It was Monday, February 15, the second day of the rare winter storm that was slamming the entire state of Texas. The roads were slick with icy snow that had fallen the night before, most households in southeast Texas were without power and a stable water supply, and, by the looks of it, it wasn’t getting any warmer.
As Monday evening arrived, and it became increasingly clear that the power not be back any time soon, Magnolia resident Jenny Passman, 29, who was nine months pregnant, and set to give birth to her second child on Wednesday at a birthing center, grew increasingly worried. Crying to her husband, Josh, as they huddled near the gas fireplace in their bedroom for warmth, she ran through every possibility. It wouldn't be happening at the birthing center, which had closed earlier that day when both the power and the water went out. Would she have to give birth here? What would they do if there was a problem and the ambulance couldn't reach them? She couldn't make herself stop rattling through the options.
“All of these ‘what if?’ scenarios are running through your mind,” Jenny tells Houstonia. “Plan A and B aren’t working, so what are plans C, D, and E?”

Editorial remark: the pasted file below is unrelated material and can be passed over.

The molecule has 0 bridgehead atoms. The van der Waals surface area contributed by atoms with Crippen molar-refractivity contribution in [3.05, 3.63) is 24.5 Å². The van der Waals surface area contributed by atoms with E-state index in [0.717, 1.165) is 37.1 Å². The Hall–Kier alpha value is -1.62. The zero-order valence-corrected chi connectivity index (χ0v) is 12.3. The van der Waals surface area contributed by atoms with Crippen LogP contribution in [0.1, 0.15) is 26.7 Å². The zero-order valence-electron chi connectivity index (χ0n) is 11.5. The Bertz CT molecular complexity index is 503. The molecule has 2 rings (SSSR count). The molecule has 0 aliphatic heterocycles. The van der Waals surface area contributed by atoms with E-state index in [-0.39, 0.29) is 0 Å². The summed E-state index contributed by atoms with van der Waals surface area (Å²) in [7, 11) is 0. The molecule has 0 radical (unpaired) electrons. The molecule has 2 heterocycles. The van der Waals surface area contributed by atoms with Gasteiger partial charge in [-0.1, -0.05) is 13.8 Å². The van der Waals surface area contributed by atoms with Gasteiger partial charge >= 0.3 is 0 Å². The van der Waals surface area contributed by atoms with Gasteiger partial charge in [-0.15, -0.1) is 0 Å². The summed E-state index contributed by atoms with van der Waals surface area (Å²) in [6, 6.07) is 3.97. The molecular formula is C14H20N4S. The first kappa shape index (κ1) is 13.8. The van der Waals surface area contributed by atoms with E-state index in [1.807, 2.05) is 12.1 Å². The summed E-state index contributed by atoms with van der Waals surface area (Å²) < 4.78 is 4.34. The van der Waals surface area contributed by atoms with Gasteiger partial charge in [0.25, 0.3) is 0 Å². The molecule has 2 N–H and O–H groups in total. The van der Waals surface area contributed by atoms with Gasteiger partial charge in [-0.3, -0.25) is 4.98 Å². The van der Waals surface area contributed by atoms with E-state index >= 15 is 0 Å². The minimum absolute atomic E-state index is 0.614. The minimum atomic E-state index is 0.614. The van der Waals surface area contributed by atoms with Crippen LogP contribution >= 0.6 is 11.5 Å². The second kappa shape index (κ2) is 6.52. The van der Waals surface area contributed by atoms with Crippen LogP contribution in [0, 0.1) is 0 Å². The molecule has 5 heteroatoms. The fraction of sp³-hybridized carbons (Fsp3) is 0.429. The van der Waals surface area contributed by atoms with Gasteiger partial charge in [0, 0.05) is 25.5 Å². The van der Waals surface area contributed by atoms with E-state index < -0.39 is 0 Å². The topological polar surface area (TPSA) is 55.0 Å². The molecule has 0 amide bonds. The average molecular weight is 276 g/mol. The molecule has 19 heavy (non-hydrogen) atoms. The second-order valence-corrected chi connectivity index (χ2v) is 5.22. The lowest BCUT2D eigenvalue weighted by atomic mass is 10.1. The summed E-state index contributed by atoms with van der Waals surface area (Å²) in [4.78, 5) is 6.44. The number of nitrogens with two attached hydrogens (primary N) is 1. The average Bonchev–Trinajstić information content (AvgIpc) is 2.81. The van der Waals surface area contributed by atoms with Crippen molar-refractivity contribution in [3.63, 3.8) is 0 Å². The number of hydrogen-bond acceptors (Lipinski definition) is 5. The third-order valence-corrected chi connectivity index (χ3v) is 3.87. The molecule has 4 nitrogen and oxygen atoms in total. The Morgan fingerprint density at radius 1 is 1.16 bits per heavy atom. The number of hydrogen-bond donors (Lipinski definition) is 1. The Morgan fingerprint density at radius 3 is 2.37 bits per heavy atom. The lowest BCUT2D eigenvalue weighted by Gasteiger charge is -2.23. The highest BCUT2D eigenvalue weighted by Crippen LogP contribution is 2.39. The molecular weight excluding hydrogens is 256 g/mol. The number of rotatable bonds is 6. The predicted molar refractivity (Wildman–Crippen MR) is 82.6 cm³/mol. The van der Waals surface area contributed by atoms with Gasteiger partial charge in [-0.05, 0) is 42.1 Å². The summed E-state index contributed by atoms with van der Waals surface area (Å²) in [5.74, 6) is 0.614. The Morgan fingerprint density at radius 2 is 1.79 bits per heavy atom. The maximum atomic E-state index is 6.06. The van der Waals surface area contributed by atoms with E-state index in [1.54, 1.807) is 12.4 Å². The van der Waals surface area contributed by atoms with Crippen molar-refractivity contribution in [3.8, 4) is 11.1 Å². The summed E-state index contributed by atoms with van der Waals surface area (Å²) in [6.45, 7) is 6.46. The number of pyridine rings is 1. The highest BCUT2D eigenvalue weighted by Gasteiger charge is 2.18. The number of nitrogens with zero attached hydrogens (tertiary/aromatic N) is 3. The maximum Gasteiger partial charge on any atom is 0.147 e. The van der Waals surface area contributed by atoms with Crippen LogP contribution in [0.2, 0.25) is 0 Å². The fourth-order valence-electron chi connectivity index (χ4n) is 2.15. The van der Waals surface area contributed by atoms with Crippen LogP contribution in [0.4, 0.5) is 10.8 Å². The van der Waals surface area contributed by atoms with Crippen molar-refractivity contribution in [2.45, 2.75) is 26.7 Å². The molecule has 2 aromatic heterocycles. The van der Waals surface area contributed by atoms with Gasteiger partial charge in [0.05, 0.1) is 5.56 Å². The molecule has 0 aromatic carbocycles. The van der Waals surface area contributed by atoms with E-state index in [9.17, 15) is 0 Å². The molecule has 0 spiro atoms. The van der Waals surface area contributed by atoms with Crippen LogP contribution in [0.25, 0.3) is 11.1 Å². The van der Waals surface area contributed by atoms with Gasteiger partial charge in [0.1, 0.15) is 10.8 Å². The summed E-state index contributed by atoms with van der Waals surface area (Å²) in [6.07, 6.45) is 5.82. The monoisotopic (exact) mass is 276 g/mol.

And just a couple hours later, at 2 a.m., Jenny went into labor.
Despite the nerves, she says her contractions were manageable for the first two hours. Josh had been siphoning gas from their lawnmower to power their generator so they could light some lamps, while also heating some water in pots to put in their bathtub hoping to quell the pain of Jenny's contractions. But then her body took over, moving more quickly than either of them had expected.
“It just really ramped up extremely fast,” Jenny says.
Josh was now tasked with carefully driving his four-wheel truck on the slick streets across town to pick up Jenny’s midwife. In the meantime, a couple of neighbors stayed with the anxious mother in case something went awry during Josh’s drive. The pain became unbearable, she says. In the nick of time, Josh and midwife Holly bursted through the bedroom door and got to work.
It was like something out of Little House On the Prairie. She was giving birth in her own bed with a fireplace being her only heat source, whether she liked it or not.
“I wouldn’t say the experience was traumatizing because my midwife was there and my husband was there, and they did such a wonderful job,” Jenny says. “But I was definitely begging to be put out of my misery by the end.”
By 6 a.m Jenny was cradling a healthy baby boy named Clyde. Two days later, the Passmans' electricity came back on—at least one happy ending to a nightmare of a week.